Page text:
Scott D. Parker
Last week, I wrote about Aaron Allston’s Plotting: A Novelist’s Workout Guide and how it has helped me in how I think about my various works in progress. Now, I want to share a little about serendipity.
A week ago, I stopped in our local Trader Joe’s to pick up a couple jars of their cookie butter. (In case y’all didn’t know, this is basically a sweet peanut buttery type concoction that uses graham cracker type cookies to make a speadable treat. I spare my body the bread. I just eat it by the spoonful!) Seeing as it was late afternoon, I stopped by the tasting area for a quick shot of free coffee. As I was sipping the java, the man behind the counter did the thing that happens to me a lot. “Has anyone ever told you that you look like that guy on Gray’s Anatomy?” [When I say a lot, I mean about once a week.] He then drew a blank on the other guy to whom I am compared. “Um, that guy who was married to Madonna.” He struggled for a moment and then I nodded. “Sean Penn.”
We started talking and we got around to our professions. “Technical writer who also writes fiction,” I said. “Independent filmmaker,” he said. It was a fun realization to know that a couple of folks in a grocery store who just started talking both had creative professions. Shortly, he commented that while screenwriting was something he knew how to do, he wasn’t sure he could write an entire novel. Well, I mentioned my process and [cue Allston] let him know about Allson’s book that I was then still reading. My enthusiasm for the process of writing and how the tenets in Allston’s book got me to refocusing my energies on the process of writing was clearly evident. He smiled and told me that my enthusiasm actually made him more excited to write. I gave him a card with Allston’s book title. Perhaps he went home and ordered it online.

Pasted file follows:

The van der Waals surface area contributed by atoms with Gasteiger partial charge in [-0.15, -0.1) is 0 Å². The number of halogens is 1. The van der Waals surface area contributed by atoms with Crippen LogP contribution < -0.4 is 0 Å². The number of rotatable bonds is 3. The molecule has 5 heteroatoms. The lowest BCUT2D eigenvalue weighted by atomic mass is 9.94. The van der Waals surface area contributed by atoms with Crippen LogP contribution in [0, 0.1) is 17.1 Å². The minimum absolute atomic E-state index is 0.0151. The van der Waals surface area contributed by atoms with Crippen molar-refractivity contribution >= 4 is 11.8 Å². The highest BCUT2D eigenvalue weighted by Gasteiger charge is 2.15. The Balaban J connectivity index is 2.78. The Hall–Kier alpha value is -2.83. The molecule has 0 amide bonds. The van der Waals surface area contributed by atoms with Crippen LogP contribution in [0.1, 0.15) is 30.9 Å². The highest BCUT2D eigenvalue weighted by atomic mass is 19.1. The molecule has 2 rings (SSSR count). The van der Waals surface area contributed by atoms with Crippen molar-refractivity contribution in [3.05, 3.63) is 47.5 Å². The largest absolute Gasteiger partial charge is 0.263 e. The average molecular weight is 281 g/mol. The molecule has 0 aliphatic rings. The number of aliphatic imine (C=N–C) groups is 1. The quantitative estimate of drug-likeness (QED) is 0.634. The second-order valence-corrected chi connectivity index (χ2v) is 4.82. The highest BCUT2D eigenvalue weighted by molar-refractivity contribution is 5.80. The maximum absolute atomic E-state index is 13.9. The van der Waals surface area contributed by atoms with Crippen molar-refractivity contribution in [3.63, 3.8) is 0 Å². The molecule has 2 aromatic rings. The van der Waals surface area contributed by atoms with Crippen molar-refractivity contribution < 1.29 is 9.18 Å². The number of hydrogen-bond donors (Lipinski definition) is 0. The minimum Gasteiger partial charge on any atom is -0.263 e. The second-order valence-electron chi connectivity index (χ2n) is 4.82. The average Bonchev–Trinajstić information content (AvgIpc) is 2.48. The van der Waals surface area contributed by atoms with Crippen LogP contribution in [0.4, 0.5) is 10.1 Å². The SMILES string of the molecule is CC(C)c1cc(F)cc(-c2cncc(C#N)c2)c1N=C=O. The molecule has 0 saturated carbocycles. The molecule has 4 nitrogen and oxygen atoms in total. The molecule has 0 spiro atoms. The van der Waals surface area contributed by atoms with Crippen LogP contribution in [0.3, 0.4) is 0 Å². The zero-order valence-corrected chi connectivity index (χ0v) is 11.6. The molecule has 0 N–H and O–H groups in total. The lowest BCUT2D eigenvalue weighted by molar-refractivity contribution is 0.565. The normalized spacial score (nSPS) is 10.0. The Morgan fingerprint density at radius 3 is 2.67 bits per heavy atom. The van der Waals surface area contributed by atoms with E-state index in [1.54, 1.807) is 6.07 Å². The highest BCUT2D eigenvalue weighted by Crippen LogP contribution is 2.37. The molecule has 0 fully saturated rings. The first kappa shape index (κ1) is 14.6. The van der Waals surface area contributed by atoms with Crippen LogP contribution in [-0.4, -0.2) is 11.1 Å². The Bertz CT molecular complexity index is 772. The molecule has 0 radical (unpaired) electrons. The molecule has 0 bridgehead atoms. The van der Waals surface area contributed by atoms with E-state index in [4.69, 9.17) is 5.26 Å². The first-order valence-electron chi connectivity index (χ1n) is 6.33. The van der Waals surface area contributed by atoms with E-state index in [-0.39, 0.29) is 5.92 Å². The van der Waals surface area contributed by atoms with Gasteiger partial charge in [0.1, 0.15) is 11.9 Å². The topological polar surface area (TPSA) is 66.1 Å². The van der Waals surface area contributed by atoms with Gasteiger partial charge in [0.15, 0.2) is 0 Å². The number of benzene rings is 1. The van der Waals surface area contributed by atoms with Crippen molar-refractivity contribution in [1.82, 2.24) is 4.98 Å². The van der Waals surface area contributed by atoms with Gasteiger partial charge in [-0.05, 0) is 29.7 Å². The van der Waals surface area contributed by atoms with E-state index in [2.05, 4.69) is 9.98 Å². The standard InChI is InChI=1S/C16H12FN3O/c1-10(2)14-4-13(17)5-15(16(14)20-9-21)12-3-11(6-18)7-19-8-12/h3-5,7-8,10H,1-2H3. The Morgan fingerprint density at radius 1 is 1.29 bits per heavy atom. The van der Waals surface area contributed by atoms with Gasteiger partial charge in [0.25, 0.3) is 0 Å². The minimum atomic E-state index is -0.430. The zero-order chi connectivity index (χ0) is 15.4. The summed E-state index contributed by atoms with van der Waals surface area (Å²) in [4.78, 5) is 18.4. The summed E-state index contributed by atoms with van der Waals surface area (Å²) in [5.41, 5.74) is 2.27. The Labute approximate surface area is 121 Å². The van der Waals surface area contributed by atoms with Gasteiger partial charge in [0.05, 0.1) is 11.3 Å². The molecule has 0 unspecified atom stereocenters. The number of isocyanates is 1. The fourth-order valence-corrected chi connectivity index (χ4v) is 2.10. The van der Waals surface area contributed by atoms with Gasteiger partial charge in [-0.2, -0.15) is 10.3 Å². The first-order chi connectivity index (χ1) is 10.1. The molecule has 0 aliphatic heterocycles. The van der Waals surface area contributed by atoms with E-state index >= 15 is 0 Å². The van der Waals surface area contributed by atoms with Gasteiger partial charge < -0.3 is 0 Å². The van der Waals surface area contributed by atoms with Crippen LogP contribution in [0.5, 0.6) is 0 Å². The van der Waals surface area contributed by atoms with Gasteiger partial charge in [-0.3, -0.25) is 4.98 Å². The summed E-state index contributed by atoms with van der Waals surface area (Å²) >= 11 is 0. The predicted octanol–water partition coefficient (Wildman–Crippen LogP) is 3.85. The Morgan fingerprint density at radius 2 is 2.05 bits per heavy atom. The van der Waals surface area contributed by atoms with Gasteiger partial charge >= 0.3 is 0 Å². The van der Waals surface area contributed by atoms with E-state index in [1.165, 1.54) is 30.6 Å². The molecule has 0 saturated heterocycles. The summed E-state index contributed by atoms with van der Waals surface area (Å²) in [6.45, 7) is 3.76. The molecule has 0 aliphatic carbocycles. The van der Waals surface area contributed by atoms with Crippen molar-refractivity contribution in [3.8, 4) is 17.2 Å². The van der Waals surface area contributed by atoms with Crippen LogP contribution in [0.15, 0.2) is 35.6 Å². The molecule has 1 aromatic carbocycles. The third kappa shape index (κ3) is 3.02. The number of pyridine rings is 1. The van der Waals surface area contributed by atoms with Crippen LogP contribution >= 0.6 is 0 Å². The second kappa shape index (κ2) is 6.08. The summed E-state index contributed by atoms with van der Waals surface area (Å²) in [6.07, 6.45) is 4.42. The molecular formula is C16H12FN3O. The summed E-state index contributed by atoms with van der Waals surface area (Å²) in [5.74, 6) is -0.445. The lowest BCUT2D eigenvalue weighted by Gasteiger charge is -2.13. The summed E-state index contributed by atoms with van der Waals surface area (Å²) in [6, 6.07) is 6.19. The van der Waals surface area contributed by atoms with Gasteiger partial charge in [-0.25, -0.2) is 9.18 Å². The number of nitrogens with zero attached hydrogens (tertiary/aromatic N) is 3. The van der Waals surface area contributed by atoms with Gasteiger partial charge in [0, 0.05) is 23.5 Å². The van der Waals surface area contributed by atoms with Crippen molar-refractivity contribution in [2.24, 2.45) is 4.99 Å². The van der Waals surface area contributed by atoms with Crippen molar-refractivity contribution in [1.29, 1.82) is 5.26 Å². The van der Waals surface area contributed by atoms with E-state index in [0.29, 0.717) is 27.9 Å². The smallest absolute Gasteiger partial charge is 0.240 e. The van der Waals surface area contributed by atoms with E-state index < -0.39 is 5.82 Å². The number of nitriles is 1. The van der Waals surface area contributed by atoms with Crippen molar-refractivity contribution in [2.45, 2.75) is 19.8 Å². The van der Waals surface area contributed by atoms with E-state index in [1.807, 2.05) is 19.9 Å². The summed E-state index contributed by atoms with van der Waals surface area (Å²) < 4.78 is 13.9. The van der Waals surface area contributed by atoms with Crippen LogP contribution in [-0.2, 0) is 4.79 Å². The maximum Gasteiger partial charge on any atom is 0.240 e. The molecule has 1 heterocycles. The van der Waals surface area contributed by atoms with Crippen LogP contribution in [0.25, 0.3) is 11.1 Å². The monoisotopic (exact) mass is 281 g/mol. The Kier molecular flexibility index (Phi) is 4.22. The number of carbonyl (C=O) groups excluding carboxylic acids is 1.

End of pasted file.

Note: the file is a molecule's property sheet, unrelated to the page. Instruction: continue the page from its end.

Then, a day later, a co-worker who is a motivational speaker and a writer asked me how I prepare for writing a novel. Specifically, she asked me how I outline. Boom! I told her (via very fast typing in Skype with a lot of misspelled words-I was excited) how I used to outline, which basically was not much of one. I had a buncha scenes in a string, but not much else. And, it just so happened, I told her, that I was reading Allston’s book which not only described his process but provided a rough and writing outline. I think I helped sell another book.
On my own front, I’ve already used the things I learned from Allston’s book to start working on my unfinished novella. I’m already seeing a way not only to finish it, but tighten up the entire story.
Thanks again, Mr. Allson.
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